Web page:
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Saturday Art: William Hogarth

 

One panel of Marriage a la Mode by Hogarth

One panel of Marriage a la Mode by Hogarth

(Picture courtesy of Cesar Ojeda at flickr.com.)
The artist known for social commentary was self-taught and used his art works to effect the world around him with humor.    His series that the National Gallery of Art in London has displayed tells a story, the wry rendering of the conventions of marriage of the day in British life.

William Hogarth (/ˈhɡɑrθ/; 10 November 1697 – 26 October 1764) was an English painter,printmaker, pictorial satirist, social critic, and editorial cartoonist who has been credited with pioneering western sequential art.

His work ranged from realistic portraiture to comic strip-like series of pictures called “modern moral subjects”. Knowledge of his work is so pervasive that satirical political illustrations in this style are often referred to as “Hogarthian”.[1]

(snip)

In 1731 Hogarth completed the earliest of his series of moral works, a body of work that led to significant recognition. The collection of six scenes was entitled A Harlot’s Progress and appeared first as paintings (now lost) before being published as engravings. A Harlot’s Progress depicts the fate of a country girl who begins prostituting—the six scenes are chronological, starting with a meeting with a bawd and ending with a funeral ceremony that follows the character’s death from venereal disease.[12]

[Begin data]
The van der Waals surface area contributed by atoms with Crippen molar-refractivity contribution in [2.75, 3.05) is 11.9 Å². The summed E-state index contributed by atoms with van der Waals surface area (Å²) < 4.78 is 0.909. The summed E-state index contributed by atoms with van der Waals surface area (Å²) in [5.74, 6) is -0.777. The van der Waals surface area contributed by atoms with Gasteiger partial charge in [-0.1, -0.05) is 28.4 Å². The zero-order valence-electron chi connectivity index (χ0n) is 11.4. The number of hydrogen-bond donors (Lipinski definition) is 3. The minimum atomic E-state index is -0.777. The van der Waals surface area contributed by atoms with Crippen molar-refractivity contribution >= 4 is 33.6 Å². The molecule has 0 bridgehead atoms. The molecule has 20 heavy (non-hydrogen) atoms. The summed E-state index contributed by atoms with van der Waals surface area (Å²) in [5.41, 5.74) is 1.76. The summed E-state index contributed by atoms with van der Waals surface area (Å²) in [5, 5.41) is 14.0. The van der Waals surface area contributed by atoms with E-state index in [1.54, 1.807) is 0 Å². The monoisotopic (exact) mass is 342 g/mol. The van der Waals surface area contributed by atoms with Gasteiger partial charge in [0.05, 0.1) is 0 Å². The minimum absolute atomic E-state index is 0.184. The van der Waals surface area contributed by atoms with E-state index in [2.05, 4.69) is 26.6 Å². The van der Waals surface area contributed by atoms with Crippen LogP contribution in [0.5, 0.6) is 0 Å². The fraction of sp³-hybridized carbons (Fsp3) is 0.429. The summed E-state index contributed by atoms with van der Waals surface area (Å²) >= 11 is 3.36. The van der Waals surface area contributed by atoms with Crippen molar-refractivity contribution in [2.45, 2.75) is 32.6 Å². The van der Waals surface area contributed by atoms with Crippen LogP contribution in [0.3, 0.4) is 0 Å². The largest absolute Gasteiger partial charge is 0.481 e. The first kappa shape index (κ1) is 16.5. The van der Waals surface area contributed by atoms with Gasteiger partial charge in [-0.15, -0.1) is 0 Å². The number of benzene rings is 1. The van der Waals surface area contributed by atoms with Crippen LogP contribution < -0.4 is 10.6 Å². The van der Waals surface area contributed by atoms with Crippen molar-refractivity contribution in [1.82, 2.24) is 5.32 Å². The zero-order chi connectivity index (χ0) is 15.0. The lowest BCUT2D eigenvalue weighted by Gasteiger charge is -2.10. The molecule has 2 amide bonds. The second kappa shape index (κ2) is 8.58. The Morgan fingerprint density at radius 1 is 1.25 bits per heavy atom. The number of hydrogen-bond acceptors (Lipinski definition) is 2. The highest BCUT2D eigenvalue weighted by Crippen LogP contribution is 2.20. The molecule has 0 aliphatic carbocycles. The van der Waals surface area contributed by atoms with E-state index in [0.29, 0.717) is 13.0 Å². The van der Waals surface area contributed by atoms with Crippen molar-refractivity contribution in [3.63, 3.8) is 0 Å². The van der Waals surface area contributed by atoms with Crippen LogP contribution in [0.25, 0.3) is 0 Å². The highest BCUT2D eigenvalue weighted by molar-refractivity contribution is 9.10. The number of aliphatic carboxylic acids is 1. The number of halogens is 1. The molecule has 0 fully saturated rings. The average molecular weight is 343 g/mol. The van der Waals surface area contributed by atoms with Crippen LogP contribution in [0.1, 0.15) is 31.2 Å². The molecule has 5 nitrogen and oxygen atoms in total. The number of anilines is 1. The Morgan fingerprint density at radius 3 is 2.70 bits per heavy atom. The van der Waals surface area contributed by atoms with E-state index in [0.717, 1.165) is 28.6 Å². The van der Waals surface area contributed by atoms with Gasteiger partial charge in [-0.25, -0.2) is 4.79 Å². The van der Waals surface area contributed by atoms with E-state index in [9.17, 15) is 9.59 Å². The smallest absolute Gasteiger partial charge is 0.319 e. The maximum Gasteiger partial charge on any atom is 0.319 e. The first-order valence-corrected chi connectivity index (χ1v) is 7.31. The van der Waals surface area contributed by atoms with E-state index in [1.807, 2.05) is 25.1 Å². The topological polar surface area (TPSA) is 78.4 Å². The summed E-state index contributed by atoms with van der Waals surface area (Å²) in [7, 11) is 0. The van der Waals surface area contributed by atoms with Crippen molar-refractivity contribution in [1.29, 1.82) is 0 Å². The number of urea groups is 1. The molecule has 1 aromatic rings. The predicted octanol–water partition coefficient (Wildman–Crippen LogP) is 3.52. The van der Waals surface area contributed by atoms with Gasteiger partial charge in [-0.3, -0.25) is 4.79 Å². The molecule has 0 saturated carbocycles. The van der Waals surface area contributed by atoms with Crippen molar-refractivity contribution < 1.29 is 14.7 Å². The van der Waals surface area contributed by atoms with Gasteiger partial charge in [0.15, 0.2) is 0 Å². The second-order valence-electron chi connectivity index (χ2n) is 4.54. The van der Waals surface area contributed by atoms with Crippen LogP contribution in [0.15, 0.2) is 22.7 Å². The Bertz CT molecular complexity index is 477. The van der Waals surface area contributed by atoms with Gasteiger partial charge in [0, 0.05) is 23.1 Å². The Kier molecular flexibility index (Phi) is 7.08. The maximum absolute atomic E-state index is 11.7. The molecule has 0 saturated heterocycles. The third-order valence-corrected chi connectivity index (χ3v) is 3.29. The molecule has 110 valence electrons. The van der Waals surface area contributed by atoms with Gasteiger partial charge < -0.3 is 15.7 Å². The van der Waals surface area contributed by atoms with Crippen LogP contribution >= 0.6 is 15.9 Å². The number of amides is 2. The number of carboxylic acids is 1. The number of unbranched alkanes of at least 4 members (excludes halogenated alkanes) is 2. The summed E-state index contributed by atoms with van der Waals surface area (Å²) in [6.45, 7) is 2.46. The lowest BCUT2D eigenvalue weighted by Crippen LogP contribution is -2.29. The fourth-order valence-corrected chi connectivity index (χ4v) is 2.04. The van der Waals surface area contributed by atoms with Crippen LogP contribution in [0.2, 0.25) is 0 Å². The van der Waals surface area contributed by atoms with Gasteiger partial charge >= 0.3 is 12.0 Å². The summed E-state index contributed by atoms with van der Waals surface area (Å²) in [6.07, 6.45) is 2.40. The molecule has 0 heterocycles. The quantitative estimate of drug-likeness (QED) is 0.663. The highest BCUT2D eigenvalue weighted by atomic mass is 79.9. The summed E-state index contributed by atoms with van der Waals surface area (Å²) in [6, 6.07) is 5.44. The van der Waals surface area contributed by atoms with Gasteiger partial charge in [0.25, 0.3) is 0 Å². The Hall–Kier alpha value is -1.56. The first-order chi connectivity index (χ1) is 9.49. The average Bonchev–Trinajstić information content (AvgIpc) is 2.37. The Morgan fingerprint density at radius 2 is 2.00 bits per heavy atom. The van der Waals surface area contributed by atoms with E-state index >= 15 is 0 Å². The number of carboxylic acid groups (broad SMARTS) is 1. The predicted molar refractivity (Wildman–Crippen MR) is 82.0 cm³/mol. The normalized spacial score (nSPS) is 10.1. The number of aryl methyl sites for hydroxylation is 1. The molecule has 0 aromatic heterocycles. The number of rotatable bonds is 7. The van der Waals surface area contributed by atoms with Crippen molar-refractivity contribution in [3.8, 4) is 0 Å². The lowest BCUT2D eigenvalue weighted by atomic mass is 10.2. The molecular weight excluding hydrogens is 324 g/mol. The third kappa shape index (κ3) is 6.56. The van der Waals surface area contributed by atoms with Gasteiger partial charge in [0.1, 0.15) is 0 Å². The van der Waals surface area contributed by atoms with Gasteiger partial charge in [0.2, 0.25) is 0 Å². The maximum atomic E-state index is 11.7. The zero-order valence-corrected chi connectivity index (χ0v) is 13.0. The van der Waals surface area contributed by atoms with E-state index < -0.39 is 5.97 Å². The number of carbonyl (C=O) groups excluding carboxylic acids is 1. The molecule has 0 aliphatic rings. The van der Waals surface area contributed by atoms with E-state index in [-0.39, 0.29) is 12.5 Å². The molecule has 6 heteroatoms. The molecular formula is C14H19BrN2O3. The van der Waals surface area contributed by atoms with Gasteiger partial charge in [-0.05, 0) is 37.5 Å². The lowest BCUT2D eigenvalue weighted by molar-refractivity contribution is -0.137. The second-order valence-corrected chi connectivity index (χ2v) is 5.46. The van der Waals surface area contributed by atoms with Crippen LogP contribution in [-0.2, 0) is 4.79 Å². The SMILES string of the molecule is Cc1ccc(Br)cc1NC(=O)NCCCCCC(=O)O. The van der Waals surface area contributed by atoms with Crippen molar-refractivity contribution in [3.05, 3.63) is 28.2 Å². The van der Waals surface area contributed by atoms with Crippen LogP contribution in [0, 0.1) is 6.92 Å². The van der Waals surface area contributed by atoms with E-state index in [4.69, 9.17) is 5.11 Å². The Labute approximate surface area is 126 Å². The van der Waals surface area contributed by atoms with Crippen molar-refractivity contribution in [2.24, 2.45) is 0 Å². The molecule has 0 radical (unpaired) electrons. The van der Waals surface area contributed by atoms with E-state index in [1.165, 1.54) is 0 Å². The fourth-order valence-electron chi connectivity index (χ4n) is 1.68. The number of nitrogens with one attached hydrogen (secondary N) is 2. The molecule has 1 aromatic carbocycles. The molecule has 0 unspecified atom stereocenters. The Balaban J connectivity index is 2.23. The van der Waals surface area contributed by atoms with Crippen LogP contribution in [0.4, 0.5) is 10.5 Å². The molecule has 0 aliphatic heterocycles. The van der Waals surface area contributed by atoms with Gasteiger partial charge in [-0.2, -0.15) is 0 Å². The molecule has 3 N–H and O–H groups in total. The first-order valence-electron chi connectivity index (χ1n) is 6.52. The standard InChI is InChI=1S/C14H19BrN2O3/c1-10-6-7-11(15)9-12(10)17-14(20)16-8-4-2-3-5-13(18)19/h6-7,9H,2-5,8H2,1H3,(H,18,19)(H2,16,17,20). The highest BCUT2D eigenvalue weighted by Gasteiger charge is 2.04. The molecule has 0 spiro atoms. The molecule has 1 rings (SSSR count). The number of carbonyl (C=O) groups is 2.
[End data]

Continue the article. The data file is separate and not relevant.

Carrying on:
The inaugural series was an immediate success and was followed in 1735 by the sequel A Rake’s Progress. The second instalment consisted of eight pictures that depicted the reckless life of Tom Rakewell, the son of a rich merchant, who spends all of his money on luxurious living, services from prostitutes, and gambling—the character’s life ultimately ends in Bethlem Royal Hospital. The original paintings of A Harlot’s Progress were destroyed in the fire at Fonthill House in 1755, while A Rake’s Progress is displayed in the gallery room at Sir John Soane’s Museum, London, UK.[13]

When the success of A Harlot’s Progress and A Rake’s Progress resulted in numerous pirated reproductions by unscrupulous printsellers, Hogarth lobbied in parliament for greater legal control over the reproduction of his and other artists’ work. The result was the Engravers’ Copyright Act(known as ‘Hogarth’s Act’), which became law on 25 June 1735 and was the first copyright law to deal with visual works as well as the first to recognize the authorial rights of an individual artist.[14]

 In 1743–1745, Hogarth painted the six pictures of Marriage à-la-mode (National Gallery, London), a pointed skewering of upper-class 18th-century society. This moralistic warning shows the miserable tragedy of an ill-considered marriage for money. This is regarded by many as his finest project and may be among his best-planned story serials.

While the life around him struck him as odd and full of empty convention, Hogarth rendered it up to us as full of the humorous and made his viewers see what they were guilty of.

(Picture courtesy of Cesar Ojeda at flickr.com.)

Wry portrayal of marriage by Wiliam Hogarth

Wry portrayal of marriage by Wiliam Hogarth

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Ruth Calvo

Ruth Calvo

I've blogged at The Seminal for about two years, was at cabdrollery for around three. I live in N.TX., worked for Sen.Yarborough of TX after graduation from Wellesley, went on to receive award in playwriting, served on MD Arts Council after award, then managed a few campaigns in MD and served as assistant to a member of the MD House for several years, have worked in legal offices and written for magazines, now am retired but addicted to politics, and join gladly in promoting liberals and liberal policies.